This case involved a dispute between a condominium owner (“Owner”), his homeowners association (“Association”), and its insurance carrier (“Insurer”) over Owner’s entitlement to make a claim for insurance proceeds from Association’s policy issued by Insurer. In 2016, Owner’s condominium unit suffered water damage as a result of a ruptured water pipe caused by renovation work being performed in another unit. Association had a commercial property insurance policy issued by Insurer which provided coverage for “direct physical loss or damage to Covered Property” caused or resulting from any covered cause of loss. Association was the only named insured identified in the policy which provided a single stated limit of liability for the building and a separately stated limit of liability for business personal property. The policy did not contain a separate stated limit of liability for the individual units.
After suffering a loss due to the water damage, Owner submitted a proof of loss setting forth the damage to his unit to Insurer. Association also submitted a claim for damages caused to Association’s property. Insurer paid Association’s claim, but denied the claim submitted by Owner on the basis that he was not a named insured, an additional insured, or a third party beneficiary under the insurance policy. Owner also filed suit against the owner of the unit where the water originated and its insurance carrier seeking to recover his damages. The insurance carriers sought dismissal of Owner’s action and summary judgment on the basis that Owner was not a named insured or an additional named insured and had no right under the policies to sue the insurers for losses sustained to his individual unit. In response to Insurers’ claims, Owner contended that he had a right to recover under the theory that he was a third party beneficiary of the policies. Alternatively, Owner argued that he was the beneficiary of an express contractual insurance trust administered by Association as trustee for the members of Association.
The trial court granted judgment in favor of Insurers and dismissed Owner’s claims with prejudice after finding that the subject insurance policy did not express an intent to benefit Owner, and any benefit which may have accrued to Owner was merely incidental to the contract. Thus, Owner could not be a third party beneficiary of the insurance coverage under the policy and had no standing to assert a claim under Association’s policy. Owner then filed an appeal.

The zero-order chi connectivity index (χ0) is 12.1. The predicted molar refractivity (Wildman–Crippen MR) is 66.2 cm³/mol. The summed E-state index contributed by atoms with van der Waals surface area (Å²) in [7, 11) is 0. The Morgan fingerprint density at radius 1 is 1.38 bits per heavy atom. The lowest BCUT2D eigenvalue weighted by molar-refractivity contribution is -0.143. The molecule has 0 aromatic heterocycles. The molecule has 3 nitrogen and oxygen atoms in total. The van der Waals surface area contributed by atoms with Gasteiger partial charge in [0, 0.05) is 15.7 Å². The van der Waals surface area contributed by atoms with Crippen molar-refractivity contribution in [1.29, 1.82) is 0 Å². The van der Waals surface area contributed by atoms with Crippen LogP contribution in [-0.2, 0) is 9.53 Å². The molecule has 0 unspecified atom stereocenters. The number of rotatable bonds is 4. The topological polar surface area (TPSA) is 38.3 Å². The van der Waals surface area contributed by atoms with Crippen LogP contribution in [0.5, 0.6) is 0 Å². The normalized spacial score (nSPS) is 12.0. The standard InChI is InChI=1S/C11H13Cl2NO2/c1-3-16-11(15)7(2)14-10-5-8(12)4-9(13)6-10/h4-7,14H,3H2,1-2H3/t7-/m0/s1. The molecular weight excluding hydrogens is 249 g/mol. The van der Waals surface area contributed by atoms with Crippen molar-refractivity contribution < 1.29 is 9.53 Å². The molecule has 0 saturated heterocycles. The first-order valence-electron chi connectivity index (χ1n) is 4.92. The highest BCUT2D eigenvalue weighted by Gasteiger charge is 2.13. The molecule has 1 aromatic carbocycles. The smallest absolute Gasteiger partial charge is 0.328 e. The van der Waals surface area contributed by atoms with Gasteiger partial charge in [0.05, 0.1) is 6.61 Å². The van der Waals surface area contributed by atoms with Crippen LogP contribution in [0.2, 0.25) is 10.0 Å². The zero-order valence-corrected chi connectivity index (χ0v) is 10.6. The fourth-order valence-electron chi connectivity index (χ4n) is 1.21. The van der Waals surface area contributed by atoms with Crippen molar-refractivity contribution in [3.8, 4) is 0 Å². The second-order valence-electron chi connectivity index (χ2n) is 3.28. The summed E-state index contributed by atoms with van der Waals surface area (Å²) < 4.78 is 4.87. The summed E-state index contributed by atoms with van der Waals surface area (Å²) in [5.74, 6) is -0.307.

In his appeal, Owner contended that the trial court erred in not finding that Association’s policy contained “manifestly clear, certain, and direct stipulations of insurance coverage and other benefits in his favor as the owner of a condominium unit insured by the Policy,” and thus, finding that he was a third party beneficiary of the subject policy, or alternatively, the beneficiary of an “express contractual insurance trust” that was administered by Association as the trustee for the benefit of the unit owners, including Owner. As such, Owner contended that he was entitled to enforce Association’s rights under the policy in order to protect his interest in the insurance proceeds applicable to damages caused to his unit.
The appellate court ruled that, although Owner derived some benefit under the subject policy, any such benefit was incidental to the insurance contract and insufficient to establish a third party beneficiary relationship. The court found that the clear policy language reflected that the primary purpose of the policy was to discharge Association’s obligation under law and its governing documents to have insurance for the common elements and units against damage and loss, and to protect Association’s interests and property, and not to directly benefit the unit owners or to insure their individual units. In sum, the court stated, “we find the Policy devoid of any benefit flowing directly in favor of individual unit owners, which would create in them a direct right of action against the Insurers to either enforce the Policy or demand its performance.” Accordingly, the judgment of the trial court was affirmed.
Louisiana Appellate Court decision (October 17, 2018)
See case decision: Ledet_v._Fabianmartins_Constr._LLC_(La._App._2018)1